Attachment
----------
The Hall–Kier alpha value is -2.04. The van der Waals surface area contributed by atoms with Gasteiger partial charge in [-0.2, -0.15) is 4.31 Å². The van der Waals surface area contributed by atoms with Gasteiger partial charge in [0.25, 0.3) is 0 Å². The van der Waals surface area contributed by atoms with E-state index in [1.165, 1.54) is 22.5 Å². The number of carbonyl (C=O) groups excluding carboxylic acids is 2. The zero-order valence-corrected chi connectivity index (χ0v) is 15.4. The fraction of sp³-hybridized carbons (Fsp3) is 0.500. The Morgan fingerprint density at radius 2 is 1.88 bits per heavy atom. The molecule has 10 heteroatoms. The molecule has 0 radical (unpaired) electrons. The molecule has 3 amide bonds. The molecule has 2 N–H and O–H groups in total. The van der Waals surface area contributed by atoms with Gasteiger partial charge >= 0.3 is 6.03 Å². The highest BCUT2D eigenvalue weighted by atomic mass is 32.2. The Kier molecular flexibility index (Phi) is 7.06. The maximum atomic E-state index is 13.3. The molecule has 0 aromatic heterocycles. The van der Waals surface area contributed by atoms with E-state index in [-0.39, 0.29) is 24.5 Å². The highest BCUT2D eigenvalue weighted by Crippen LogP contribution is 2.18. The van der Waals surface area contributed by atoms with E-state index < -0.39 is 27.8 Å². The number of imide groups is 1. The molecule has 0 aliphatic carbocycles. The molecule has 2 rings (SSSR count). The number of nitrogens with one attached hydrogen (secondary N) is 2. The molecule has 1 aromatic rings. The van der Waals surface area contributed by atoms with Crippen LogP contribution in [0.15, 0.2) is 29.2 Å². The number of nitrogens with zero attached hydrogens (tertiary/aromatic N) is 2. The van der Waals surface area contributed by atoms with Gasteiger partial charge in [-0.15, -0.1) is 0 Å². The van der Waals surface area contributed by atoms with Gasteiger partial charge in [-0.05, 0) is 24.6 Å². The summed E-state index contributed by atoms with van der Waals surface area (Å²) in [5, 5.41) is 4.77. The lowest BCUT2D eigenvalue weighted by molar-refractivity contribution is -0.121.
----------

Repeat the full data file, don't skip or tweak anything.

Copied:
The Hall–Kier alpha value is -2.04. The van der Waals surface area contributed by atoms with Gasteiger partial charge in [-0.2, -0.15) is 4.31 Å². The van der Waals surface area contributed by atoms with Gasteiger partial charge in [0.25, 0.3) is 0 Å². The van der Waals surface area contributed by atoms with E-state index in [1.165, 1.54) is 22.5 Å². The number of carbonyl (C=O) groups excluding carboxylic acids is 2. The zero-order valence-corrected chi connectivity index (χ0v) is 15.4. The fraction of sp³-hybridized carbons (Fsp3) is 0.500. The Morgan fingerprint density at radius 2 is 1.88 bits per heavy atom. The molecule has 10 heteroatoms. The molecule has 0 radical (unpaired) electrons. The molecule has 3 amide bonds. The molecule has 2 N–H and O–H groups in total. The van der Waals surface area contributed by atoms with Gasteiger partial charge >= 0.3 is 6.03 Å². The highest BCUT2D eigenvalue weighted by atomic mass is 32.2. The Kier molecular flexibility index (Phi) is 7.06. The maximum atomic E-state index is 13.3. The molecule has 0 aromatic heterocycles. The van der Waals surface area contributed by atoms with E-state index in [-0.39, 0.29) is 24.5 Å². The highest BCUT2D eigenvalue weighted by Crippen LogP contribution is 2.18. The van der Waals surface area contributed by atoms with E-state index < -0.39 is 27.8 Å². The number of imide groups is 1. The molecule has 0 aliphatic carbocycles. The molecule has 2 rings (SSSR count). The number of nitrogens with one attached hydrogen (secondary N) is 2. The molecule has 1 aromatic rings. The van der Waals surface area contributed by atoms with Crippen LogP contribution in [0.15, 0.2) is 29.2 Å². The number of nitrogens with zero attached hydrogens (tertiary/aromatic N) is 2. The van der Waals surface area contributed by atoms with Gasteiger partial charge in [-0.15, -0.1) is 0 Å². The van der Waals surface area contributed by atoms with Gasteiger partial charge in [-0.05, 0) is 24.6 Å². The summed E-state index contributed by atoms with van der Waals surface area (Å²) in [5, 5.41) is 4.77. The lowest BCUT2D eigenvalue weighted by molar-refractivity contribution is -0.121.